Light-reflecting collar business suffers a great loss!

There are two types of kittens that arrive to my garden: kittens that are dumped by their mothers because they passed the feeding stage and kittens that are dumped by our neighbours.
I find the second type more interesting as the ways that the kittens get dumped vary.
The first way is by having the decency of announcing the kitten’s arrival by ringing the bell.
I open the door to find a confused looking kitten at my doorstep meowing and no humans around.
The second way is by sneaking the kitten through our gate so that it blends with the rest of the garden cats. Who’d notice with that many cats around? But of course, the kitten’s friendliness and liking of rice and chicken is what gives them away.
Home food is something that only kittens raised around humans know and appreciate.
And this was the case with Lulu.
Lulu is a pretty tabby kitten that was dumped in our garden when she was a month old exactly.
When feeding time came and cats got busy fighting over food, Lulu would climb up my lap and start purring announcing how happy she was to see me.
She would chase anybody walking around the house, roll on the ground and lick their feet and hands.
My mom liked her instantly and felt sorry that such sweet kitten was dumped.
Mom decided to get her spayed when she was 4 months old and made her wear a collar, to distinguish her from other tabby cats around.
Lulu then decided to show more independence and leave our house after 2 months to stay at the neighbour’s.
I’m not sure which ones as both liked her: the one next door where she accompanied the cook while she watered the plants and the one opposite of our house (our cleaner was hurt by her showing affection to others and went on a huff!). She still came for food and jumped on laps whenever she had the chance.
Then we noticed that Lulu rarely responded to her name and rarely meowed.
I did my famous test by clapping hard, the other cats either flinched or ran away while Lulu kept purring and eating happily.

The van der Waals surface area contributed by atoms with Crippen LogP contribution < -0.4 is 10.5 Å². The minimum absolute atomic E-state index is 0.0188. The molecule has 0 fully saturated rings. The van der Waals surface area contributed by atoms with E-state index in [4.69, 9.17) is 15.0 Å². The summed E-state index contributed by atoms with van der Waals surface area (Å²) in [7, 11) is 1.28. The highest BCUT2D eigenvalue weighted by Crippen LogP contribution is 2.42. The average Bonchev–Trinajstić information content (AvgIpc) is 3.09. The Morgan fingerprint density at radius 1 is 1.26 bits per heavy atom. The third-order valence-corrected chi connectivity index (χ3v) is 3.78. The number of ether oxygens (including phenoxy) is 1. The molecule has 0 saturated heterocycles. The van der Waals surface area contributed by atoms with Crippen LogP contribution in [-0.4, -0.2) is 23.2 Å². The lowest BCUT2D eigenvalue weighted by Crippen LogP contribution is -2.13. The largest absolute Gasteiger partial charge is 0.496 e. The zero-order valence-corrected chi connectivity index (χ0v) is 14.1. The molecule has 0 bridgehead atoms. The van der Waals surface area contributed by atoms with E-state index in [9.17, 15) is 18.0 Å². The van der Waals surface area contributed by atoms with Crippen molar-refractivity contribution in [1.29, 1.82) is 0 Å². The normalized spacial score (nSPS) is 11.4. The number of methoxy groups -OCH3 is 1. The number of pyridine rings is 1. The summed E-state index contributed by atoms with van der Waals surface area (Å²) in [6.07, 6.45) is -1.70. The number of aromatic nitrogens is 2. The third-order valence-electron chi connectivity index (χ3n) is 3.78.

This proved that she had hearing problems which got us worried.
We decided to change her normal collar to a light reflecting one, so that cars would notice her if she decides to cross the road.
The light reflecting collar remained on her neck for almost a month before it disappeared.
It was really strange as it was the buckle type that was hard to open or fall.
Mom had a theory that someone must’ve taken it, given the fact that Lulu was super friendly.
I doubted that of course as it didn’t make sense.
Who would steal a light reflecting collar and what for? Pass it to other cats? Lulu’s second and third light reflecting collars disappeared within a week.
Not only that, my other indoor cat Poppy had been wearing a light reflecting collar for almost a year now and it disappeared on the same week! Mom theorised that someone in our neighbourhood was starting a business selling off light reflecting collars.
But how did they corner Poppy to take her collar off? Poppy was a little tigress who scratched and bit her owners and ran away from strangers! I made Lulu wear an old ordinary collar and guess what? It’s been almost a month now and the collar is still intact.
Mom was right after all.
The light reflecting collars business in our neighbourhood must be suffering a great loss!
Rasha al Raisi is a certified skills trainer and the author of: The World According to Bahja.

Rasha al Raisi